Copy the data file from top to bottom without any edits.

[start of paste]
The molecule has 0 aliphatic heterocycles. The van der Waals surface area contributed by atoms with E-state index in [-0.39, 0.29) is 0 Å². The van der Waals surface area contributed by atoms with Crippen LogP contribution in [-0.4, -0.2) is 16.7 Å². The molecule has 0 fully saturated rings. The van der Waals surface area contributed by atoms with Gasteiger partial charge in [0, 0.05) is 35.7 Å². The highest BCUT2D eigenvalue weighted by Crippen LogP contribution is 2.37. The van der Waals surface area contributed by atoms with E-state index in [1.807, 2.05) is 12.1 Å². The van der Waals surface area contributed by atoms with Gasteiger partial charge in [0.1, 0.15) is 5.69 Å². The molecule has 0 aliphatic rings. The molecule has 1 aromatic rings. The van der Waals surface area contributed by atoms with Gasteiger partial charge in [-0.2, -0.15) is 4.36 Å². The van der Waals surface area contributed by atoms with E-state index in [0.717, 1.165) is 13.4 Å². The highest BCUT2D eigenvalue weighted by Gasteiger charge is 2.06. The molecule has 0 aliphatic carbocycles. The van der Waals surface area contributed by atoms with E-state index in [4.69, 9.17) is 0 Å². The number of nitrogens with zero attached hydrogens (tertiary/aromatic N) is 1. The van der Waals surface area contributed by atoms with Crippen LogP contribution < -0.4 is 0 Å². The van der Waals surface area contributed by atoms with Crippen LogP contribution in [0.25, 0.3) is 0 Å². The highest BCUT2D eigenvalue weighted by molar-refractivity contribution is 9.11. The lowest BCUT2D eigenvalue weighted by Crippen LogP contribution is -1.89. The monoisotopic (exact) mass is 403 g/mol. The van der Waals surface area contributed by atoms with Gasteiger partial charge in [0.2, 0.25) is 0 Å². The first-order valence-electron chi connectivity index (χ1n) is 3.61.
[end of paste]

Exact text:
The molecule has 0 aliphatic heterocycles. The van der Waals surface area contributed by atoms with E-state index in [-0.39, 0.29) is 0 Å². The van der Waals surface area contributed by atoms with Crippen LogP contribution in [-0.4, -0.2) is 16.7 Å². The molecule has 0 fully saturated rings. The van der Waals surface area contributed by atoms with Gasteiger partial charge in [0, 0.05) is 35.7 Å². The highest BCUT2D eigenvalue weighted by Crippen LogP contribution is 2.37. The van der Waals surface area contributed by atoms with E-state index in [1.807, 2.05) is 12.1 Å². The van der Waals surface area contributed by atoms with Gasteiger partial charge in [0.1, 0.15) is 5.69 Å². The molecule has 0 aliphatic rings. The molecule has 1 aromatic rings. The van der Waals surface area contributed by atoms with Gasteiger partial charge in [-0.2, -0.15) is 4.36 Å². The van der Waals surface area contributed by atoms with E-state index in [0.717, 1.165) is 13.4 Å². The highest BCUT2D eigenvalue weighted by Gasteiger charge is 2.06. The molecule has 0 aliphatic carbocycles. The van der Waals surface area contributed by atoms with E-state index in [4.69, 9.17) is 0 Å². The number of nitrogens with zero attached hydrogens (tertiary/aromatic N) is 1. The van der Waals surface area contributed by atoms with Crippen LogP contribution < -0.4 is 0 Å². The van der Waals surface area contributed by atoms with Crippen LogP contribution in [0.25, 0.3) is 0 Å². The highest BCUT2D eigenvalue weighted by molar-refractivity contribution is 9.11. The lowest BCUT2D eigenvalue weighted by Crippen LogP contribution is -1.89. The monoisotopic (exact) mass is 403 g/mol. The van der Waals surface area contributed by atoms with Gasteiger partial charge in [0.2, 0.25) is 0 Å². The first-order valence-electron chi connectivity index (χ1n) is 3.61.